Tahiti national football team
|Nickname(s)||Toa Aito (Les guerriers de fer; Iron Warriors)|
|Association||Tahitian Football Federation|
|Head coach||Samuel Garcia|
|Most caps||Angelo Tchen (34)|
|Top scorer||Teaonui Tehau (24)|
|Home stadium||Stade Pater Te Hono Nui|
|Current||161 (7 April 2021)|
|Highest||111 (August 2002)|
|Lowest||196 (April–May 2016)|
| French Polynesia 2–2 New Zealand |
(Papeete, Tahiti; 21 September 1952)
| Tahiti 30–0 Cook Islands |
(Papeete, Tahiti; 2 September 1971)
| New Zealand 10–0 Tahiti |
(Adelaide, Australia; 4 June 2004)
Spain 10–0 Tahiti
(Rio de Janeiro, Brazil; 20 June 2013)
|OFC Nations Cup|
|Appearances||9 (first in 1973)|
|Best result||Winners, 2012|
|Appearances||1 (first in 2013)|
|Best result||Group stage, 2013|
The Tahiti national football team (French: Équipe de football de Tahiti) represents French Polynesia and is controlled by the Fédération Tahitienne de Football. The team consists of a selection of players from French Polynesia, not just Tahiti, and has competed in the Oceania Football Confederation (OFC) since 1990.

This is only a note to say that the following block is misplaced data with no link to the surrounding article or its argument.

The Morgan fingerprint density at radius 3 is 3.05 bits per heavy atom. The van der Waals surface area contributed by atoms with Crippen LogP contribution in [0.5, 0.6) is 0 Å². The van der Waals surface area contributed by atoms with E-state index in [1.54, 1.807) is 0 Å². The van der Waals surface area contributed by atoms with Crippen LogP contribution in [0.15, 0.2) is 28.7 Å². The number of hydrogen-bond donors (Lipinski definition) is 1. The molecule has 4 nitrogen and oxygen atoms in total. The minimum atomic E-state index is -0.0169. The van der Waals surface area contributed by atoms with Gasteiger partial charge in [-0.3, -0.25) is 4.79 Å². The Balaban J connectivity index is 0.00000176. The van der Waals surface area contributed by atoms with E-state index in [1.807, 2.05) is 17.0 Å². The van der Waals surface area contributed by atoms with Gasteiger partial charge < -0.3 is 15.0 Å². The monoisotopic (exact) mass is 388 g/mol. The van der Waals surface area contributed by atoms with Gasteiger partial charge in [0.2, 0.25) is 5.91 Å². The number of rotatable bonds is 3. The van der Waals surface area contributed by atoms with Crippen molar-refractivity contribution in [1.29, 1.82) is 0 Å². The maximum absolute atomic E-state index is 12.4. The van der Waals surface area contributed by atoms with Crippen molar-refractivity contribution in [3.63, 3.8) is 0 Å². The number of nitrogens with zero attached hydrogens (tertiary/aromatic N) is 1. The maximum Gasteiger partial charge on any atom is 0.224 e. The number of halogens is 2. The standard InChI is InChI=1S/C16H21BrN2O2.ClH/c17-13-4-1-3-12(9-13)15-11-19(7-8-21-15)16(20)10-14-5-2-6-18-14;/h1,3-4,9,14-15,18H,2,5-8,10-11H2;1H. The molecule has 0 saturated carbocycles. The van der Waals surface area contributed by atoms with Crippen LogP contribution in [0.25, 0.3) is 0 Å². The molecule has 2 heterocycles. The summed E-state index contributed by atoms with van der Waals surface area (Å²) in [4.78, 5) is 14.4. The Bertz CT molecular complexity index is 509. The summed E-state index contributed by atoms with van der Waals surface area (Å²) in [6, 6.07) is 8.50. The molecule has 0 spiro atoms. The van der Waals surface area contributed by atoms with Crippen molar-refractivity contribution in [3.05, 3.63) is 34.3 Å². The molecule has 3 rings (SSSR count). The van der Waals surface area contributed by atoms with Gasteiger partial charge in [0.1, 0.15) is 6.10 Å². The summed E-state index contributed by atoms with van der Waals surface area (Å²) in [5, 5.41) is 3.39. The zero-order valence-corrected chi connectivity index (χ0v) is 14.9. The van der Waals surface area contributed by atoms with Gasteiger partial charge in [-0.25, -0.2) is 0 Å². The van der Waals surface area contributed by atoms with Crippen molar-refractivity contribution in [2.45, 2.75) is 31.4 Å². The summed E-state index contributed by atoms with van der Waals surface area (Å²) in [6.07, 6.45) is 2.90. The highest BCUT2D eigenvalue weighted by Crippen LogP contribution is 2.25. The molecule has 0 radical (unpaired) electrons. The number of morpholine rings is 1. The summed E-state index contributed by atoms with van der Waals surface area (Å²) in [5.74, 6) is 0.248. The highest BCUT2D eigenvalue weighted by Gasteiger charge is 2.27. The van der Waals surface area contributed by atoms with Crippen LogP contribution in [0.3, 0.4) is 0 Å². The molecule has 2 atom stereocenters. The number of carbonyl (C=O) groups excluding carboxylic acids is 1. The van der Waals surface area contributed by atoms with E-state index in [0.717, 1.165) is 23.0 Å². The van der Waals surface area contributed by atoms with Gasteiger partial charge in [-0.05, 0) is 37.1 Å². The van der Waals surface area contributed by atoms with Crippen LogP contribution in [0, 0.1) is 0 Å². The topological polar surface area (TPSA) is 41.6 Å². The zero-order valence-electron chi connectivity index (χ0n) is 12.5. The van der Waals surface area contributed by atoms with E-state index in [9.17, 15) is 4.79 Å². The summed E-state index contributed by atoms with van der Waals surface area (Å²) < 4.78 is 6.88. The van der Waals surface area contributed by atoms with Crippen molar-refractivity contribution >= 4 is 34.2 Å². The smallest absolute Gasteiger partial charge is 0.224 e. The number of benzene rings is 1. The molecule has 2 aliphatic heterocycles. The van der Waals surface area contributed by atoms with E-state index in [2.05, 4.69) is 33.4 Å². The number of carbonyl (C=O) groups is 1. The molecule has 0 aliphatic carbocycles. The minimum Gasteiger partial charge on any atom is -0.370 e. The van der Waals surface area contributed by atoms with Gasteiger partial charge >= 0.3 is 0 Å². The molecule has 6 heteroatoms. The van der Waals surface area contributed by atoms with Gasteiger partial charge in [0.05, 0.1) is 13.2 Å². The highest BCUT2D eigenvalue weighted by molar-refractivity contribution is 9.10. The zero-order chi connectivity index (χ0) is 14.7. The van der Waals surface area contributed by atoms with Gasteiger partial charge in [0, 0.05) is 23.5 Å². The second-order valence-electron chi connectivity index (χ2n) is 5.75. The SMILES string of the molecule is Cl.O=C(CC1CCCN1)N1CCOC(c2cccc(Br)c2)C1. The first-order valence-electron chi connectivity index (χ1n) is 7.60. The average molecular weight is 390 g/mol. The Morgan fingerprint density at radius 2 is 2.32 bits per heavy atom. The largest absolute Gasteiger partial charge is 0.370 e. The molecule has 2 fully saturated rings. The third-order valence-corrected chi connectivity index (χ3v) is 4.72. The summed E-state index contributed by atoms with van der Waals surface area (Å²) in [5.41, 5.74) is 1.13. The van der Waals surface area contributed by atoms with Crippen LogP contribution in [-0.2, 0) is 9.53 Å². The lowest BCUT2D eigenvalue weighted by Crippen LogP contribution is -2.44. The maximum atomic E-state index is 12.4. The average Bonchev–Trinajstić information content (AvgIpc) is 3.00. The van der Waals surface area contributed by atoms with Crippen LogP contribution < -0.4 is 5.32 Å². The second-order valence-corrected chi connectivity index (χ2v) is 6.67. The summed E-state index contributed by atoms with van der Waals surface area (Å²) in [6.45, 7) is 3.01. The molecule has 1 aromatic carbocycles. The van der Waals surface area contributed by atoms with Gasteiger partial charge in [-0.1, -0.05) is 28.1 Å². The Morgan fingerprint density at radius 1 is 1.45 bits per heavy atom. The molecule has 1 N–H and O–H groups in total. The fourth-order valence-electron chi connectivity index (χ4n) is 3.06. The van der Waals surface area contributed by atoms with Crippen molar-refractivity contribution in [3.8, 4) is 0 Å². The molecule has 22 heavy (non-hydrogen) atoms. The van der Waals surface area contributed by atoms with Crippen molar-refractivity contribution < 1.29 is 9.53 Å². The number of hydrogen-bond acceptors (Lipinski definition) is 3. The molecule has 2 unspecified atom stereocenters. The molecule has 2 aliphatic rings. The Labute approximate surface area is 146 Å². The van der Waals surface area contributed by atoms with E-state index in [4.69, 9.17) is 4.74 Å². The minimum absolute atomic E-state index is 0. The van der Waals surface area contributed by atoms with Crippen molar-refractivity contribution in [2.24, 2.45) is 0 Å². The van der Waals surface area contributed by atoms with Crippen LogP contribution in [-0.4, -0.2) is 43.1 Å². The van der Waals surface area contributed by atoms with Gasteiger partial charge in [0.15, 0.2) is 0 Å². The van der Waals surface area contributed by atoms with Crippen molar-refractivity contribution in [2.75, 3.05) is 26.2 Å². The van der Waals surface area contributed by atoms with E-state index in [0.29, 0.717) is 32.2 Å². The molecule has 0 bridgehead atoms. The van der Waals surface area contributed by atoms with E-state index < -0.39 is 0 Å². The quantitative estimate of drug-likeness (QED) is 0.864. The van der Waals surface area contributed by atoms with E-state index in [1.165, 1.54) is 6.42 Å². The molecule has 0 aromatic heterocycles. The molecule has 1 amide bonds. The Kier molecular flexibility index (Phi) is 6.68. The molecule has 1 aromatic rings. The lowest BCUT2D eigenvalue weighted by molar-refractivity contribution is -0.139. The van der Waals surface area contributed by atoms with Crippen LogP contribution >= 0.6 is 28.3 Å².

Tahiti is traditionally one of the stronger footballing nations of the Pacific Islands, with the second-best record at the football section of the South Pacific Games, with five victories. They were runners-up in the first three instalments of the Nations Cup (1973, 1980 and 1996). The nation went through a period of less success, but showed promise when it qualified for the 2009 FIFA U-20 World Cup in Egypt. This success was followed up with the title of 2012 OFC Nations Cup, becoming the first team other than Australia and New Zealand to win the competition.
Tahiti played its first full match on 21 September 1952, at home against New Zealand, drawing 2–2. Seven days later, the two teams played again and New Zealand won 5–3. On 30 September, they played each other for a third time, and Tahiti gained its first victory, by 2–0. However, it is unknown whether this was a full international match.